Australian doctors create history in IVF technology
A team at Melbourne IVF and the Royal Melbourne Hospital in Australia have achieved a breakthrough by helping an infertile woman to conceive through an ovarian tissue transplanted into her abdomen.
The breakthrough, in a world first, has the potential to revolutionise the existing fertility treatment, reports the Sydney Morning Herald.
Twenty six-year-old Vali is 26 weeks pregnant with twins after previously being declared infertile because of a treatment for ovarian cancer.
The doctors managed to help the women produce two healthy eggs after transplanting her own frozen ovarian tissue into her abdomen.
Gab Kovas, medical director of Monash IVF, said the breakthrough was very exciting.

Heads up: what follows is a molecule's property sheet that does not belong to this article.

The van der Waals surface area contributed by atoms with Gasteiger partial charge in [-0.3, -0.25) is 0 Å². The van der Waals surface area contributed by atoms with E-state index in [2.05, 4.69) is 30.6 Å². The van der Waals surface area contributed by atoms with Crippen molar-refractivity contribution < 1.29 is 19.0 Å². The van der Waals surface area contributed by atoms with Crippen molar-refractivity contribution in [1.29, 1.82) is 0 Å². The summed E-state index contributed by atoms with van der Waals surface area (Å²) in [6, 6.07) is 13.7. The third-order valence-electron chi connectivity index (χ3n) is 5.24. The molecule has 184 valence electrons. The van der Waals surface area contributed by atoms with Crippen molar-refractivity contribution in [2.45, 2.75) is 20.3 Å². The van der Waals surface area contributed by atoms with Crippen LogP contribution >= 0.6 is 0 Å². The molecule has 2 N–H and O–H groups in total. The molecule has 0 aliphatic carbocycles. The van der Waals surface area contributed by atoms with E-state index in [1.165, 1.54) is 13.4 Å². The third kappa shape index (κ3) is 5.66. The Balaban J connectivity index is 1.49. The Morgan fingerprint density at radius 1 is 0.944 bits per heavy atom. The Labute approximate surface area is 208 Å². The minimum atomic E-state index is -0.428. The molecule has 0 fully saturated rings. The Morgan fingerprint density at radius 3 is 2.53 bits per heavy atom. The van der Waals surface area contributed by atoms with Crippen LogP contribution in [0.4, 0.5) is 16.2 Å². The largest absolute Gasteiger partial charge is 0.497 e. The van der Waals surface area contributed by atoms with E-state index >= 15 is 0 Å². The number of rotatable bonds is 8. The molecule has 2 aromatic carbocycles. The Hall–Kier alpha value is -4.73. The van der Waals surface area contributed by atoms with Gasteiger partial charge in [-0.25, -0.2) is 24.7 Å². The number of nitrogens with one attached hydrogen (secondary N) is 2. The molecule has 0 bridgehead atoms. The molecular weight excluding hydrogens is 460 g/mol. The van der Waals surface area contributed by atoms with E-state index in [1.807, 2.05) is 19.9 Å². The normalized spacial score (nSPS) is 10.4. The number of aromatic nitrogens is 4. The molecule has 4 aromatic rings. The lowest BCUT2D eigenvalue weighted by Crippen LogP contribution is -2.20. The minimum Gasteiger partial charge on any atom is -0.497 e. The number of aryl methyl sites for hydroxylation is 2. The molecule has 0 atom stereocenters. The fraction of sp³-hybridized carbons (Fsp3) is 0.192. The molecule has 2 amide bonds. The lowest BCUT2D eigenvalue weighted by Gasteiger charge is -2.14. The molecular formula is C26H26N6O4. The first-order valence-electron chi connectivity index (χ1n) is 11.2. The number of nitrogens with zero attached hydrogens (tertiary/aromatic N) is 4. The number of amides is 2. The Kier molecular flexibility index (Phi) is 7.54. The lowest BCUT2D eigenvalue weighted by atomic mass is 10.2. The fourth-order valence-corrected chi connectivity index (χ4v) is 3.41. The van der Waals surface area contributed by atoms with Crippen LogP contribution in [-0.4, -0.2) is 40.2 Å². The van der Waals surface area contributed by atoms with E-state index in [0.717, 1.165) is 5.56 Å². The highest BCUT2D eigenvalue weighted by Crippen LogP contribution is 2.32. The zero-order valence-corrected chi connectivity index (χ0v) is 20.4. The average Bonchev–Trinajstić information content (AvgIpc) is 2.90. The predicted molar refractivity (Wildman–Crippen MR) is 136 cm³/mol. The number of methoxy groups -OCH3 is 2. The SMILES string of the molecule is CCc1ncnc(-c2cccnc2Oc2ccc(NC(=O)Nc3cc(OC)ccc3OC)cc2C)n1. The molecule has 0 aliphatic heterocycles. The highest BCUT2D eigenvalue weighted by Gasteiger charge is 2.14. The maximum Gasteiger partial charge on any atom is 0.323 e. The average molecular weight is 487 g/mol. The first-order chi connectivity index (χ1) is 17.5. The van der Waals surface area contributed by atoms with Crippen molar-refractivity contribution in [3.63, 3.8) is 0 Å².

"It makes me quite convinced that the optimal way for preserving fertility will be taking ovarian tissue," the report quoted Kovas as saying.
"If I had a patient who was going to lose their fertility to cancer treatment, I would offer it from now on," he said.
Kate Stern, Vali's fertility specialist, said it had taken years of daily monitoring to achieve the pregnancy.
"When it happened, I think we all had a good cry together really," Stern said.
"Vali had remained strong throughout. Never once did she waver and tell us it was too hard and she wanted to give up," she added.
The sample of Vali's ovarian tissue was kept frozen for seven years and was taken from her cancer-free ovary.
The new breakthrough could be a blessing for women with conditions such as ovarian cancer where the treatment could make them infertile.
(Posted on 02-09-2013)